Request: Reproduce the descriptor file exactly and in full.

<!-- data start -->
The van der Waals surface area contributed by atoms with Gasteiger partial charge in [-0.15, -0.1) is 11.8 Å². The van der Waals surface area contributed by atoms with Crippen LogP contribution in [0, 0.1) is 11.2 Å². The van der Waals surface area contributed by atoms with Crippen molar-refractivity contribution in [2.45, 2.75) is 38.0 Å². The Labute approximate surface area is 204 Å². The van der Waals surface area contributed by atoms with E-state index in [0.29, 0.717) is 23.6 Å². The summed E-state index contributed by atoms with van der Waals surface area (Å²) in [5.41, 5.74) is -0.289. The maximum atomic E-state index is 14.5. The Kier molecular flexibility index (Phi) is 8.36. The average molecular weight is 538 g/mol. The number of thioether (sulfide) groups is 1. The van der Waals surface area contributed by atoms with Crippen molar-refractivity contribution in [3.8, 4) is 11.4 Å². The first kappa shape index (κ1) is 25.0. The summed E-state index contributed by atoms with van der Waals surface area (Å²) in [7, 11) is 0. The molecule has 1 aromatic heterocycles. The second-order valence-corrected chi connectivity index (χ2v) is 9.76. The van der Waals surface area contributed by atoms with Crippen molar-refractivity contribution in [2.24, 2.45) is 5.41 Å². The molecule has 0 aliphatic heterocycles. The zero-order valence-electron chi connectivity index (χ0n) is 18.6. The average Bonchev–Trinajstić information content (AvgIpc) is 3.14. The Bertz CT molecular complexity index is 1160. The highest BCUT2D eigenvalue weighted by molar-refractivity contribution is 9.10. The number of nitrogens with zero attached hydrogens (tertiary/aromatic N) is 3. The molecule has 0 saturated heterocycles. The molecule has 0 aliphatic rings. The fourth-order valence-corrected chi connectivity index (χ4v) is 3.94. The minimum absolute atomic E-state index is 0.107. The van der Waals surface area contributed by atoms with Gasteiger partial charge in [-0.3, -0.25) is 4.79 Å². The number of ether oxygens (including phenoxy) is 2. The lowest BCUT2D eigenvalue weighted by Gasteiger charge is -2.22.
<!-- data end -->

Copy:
The van der Waals surface area contributed by atoms with Gasteiger partial charge in [-0.15, -0.1) is 11.8 Å². The van der Waals surface area contributed by atoms with Crippen LogP contribution in [0, 0.1) is 11.2 Å². The van der Waals surface area contributed by atoms with Crippen molar-refractivity contribution in [2.45, 2.75) is 38.0 Å². The Labute approximate surface area is 204 Å². The van der Waals surface area contributed by atoms with E-state index in [0.29, 0.717) is 23.6 Å². The summed E-state index contributed by atoms with van der Waals surface area (Å²) in [5.41, 5.74) is -0.289. The maximum atomic E-state index is 14.5. The Kier molecular flexibility index (Phi) is 8.36. The average molecular weight is 538 g/mol. The number of thioether (sulfide) groups is 1. The van der Waals surface area contributed by atoms with Crippen molar-refractivity contribution in [3.8, 4) is 11.4 Å². The first kappa shape index (κ1) is 25.0. The summed E-state index contributed by atoms with van der Waals surface area (Å²) in [7, 11) is 0. The molecule has 1 aromatic heterocycles. The second-order valence-corrected chi connectivity index (χ2v) is 9.76. The van der Waals surface area contributed by atoms with Crippen molar-refractivity contribution in [2.24, 2.45) is 5.41 Å². The molecule has 0 aliphatic heterocycles. The zero-order valence-electron chi connectivity index (χ0n) is 18.6. The average Bonchev–Trinajstić information content (AvgIpc) is 3.14. The Bertz CT molecular complexity index is 1160. The highest BCUT2D eigenvalue weighted by molar-refractivity contribution is 9.10. The number of nitrogens with zero attached hydrogens (tertiary/aromatic N) is 3. The molecule has 0 saturated heterocycles. The molecule has 0 aliphatic rings. The fourth-order valence-corrected chi connectivity index (χ4v) is 3.94. The minimum absolute atomic E-state index is 0.107. The van der Waals surface area contributed by atoms with Gasteiger partial charge in [-0.3, -0.25) is 4.79 Å². The number of ether oxygens (including phenoxy) is 2. The lowest BCUT2D eigenvalue weighted by Gasteiger charge is -2.22.